The Fjallraven Rucksack No.21 has been a very good companion on my daily commute. I bought it because it was pretty, well made, and small. Originally I was going to do a 3 month review and then move on to my Navali messenger bag but I never made the switch. I just kept using the rucksack. Partly because it’s awesome and partly because I got super busy with my new toddler.
But now I need to get back to writing about bags and what better place to start than to detail what has made this rucksack great over a much longer review period than normal. Then on to the Navali!
Fjallraven Rucksack Use Case
Over the last year or so the medium Fjallraven Rucksack No.21 has been my commuting companion. I have carried it walking busy streets, on crowded buses, and through bustling convention halls. The thing that has become incredibly apparent is that the svelte profile of this bag grants it’s wearer much improved mobility over bulkier packs.
My Macbook, it’s charger, a small notebook and odds n’ ends (pens, usb cable, receipts I keep for no reason) are constantly in the main compartment. The laptop slot has faithfully protected my laptop and the main compartment while less than organized has done an admirable job keeping my stuff at hand.
Often I will need to add to that some lunch in various sized Tupperware containers or a jacket. The draw string top for all its hassle in opening, really excels at accommodating extra stuff. The bag extends upward rather than outward and the cover flap adjusts to fit.
The outside front pouch typically houses my sunglasses and headphones for easy access while commuting. Not having to open the main compartment on a busy bus is a great benefit but the front pouch is not secure. While I have never had anything fall out it has no closure mechanism.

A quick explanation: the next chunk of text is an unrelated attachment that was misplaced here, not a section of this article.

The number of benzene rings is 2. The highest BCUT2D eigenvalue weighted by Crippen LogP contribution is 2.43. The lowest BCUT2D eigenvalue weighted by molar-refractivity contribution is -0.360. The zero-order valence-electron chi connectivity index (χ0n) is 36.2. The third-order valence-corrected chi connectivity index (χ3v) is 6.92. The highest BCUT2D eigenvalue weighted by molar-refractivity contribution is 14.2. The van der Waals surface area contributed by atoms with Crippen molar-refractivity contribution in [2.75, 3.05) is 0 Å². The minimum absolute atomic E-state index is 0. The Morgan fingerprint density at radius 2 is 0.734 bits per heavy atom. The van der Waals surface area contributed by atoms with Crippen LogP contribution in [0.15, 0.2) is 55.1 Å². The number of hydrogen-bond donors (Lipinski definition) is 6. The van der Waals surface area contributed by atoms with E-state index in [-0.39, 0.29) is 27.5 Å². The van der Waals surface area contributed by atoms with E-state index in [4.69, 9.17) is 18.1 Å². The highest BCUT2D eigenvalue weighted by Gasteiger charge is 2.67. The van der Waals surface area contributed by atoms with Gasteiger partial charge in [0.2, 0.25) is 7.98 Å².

The side pouches are much to narrow for any kind of bottle of water but are great for an umbrella. I am not sure why there are two side pouches (both the same size) as I have never needed two umbrellas and I am not sure what else I could carry in such a long and narrow pocket.
I really appreciate how durable the Fjallraven Rucksack is. The G1000 material has resisted stains, rain, and abrasion. The rucksack’s seams have all held together really well. The anchor points where the straps attach and the haul handle are showing no signs of wear.
Because I am not using this bag in rough terrain I can’t speak to how well it would do being thrown into a pickup truck bed daily or dropped down a rocky escarpment. I can say that the daily stress of carrying it and putting it on has in no way damaged the connection points. The only thing showing wear so far is fraying on the leather strap where it passes through the keeper ring.
There are a few things that don’t work and are annoying. The water bottle holder in the main compartment is largely crap. I would much prefer it to be an outside pocket. As it is it’s just a useless flap of fabric that gets in the way as I dig for stuff in the bag.
I like the idea of the seat pad but in practice I have never used it. Perhaps it helps pad the back while stowed away but as a pull out feature it gets forgotten.
The main compartment is not as accessible as would be nice in a commuter bag. I know that’s not specifically what the bag was designed for. I don’t like the little mental game of is it worth the effort to open this bag to get whatever. This is why sunglasses and headphones live in the front pouch.
Buy the Fjallraven Rucksack No. 21. It will be a reliable, stylish companion for many many years to come. It’s understated good looks and svelte design compliments a grown up wardrobe and will not make you look like you are off to school. It doesn’t scream steal me I have a laptop in me. Take care of it and it will take care of you.